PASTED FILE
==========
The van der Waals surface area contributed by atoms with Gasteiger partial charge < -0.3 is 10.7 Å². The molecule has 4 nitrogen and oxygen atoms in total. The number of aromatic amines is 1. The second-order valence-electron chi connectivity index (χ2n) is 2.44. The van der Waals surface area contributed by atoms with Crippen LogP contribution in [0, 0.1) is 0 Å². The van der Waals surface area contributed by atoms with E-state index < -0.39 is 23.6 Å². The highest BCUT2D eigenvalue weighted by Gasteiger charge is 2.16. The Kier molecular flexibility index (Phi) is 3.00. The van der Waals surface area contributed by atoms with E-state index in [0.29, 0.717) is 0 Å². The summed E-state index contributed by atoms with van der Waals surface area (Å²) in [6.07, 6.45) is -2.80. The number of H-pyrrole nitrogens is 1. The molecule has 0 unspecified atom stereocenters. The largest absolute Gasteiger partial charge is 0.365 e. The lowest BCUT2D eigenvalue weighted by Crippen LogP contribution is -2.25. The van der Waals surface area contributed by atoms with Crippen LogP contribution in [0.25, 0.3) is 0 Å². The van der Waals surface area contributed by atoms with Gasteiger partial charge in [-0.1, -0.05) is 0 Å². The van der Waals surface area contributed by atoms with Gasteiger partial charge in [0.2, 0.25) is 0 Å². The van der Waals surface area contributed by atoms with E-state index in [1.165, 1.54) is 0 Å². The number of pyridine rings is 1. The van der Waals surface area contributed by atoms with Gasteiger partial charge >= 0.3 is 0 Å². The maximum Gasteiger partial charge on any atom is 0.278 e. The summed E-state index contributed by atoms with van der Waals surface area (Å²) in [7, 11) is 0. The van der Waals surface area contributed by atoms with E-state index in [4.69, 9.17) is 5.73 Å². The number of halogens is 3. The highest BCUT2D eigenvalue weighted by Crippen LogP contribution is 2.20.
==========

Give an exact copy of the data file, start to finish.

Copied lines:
The van der Waals surface area contributed by atoms with Gasteiger partial charge < -0.3 is 10.7 Å². The molecule has 4 nitrogen and oxygen atoms in total. The number of aromatic amines is 1. The second-order valence-electron chi connectivity index (χ2n) is 2.44. The van der Waals surface area contributed by atoms with Crippen LogP contribution in [0, 0.1) is 0 Å². The van der Waals surface area contributed by atoms with E-state index < -0.39 is 23.6 Å². The highest BCUT2D eigenvalue weighted by Gasteiger charge is 2.16. The Kier molecular flexibility index (Phi) is 3.00. The van der Waals surface area contributed by atoms with E-state index in [0.29, 0.717) is 0 Å². The summed E-state index contributed by atoms with van der Waals surface area (Å²) in [6.07, 6.45) is -2.80. The number of H-pyrrole nitrogens is 1. The molecule has 0 unspecified atom stereocenters. The largest absolute Gasteiger partial charge is 0.365 e. The lowest BCUT2D eigenvalue weighted by Crippen LogP contribution is -2.25. The van der Waals surface area contributed by atoms with Crippen LogP contribution in [0.25, 0.3) is 0 Å². The van der Waals surface area contributed by atoms with Gasteiger partial charge in [-0.1, -0.05) is 0 Å². The van der Waals surface area contributed by atoms with Gasteiger partial charge in [0.2, 0.25) is 0 Å². The van der Waals surface area contributed by atoms with E-state index in [1.165, 1.54) is 0 Å². The number of pyridine rings is 1. The van der Waals surface area contributed by atoms with Gasteiger partial charge >= 0.3 is 0 Å². The maximum Gasteiger partial charge on any atom is 0.278 e. The summed E-state index contributed by atoms with van der Waals surface area (Å²) in [7, 11) is 0. The van der Waals surface area contributed by atoms with E-state index in [4.69, 9.17) is 5.73 Å². The number of halogens is 3. The highest BCUT2D eigenvalue weighted by Crippen LogP contribution is 2.20.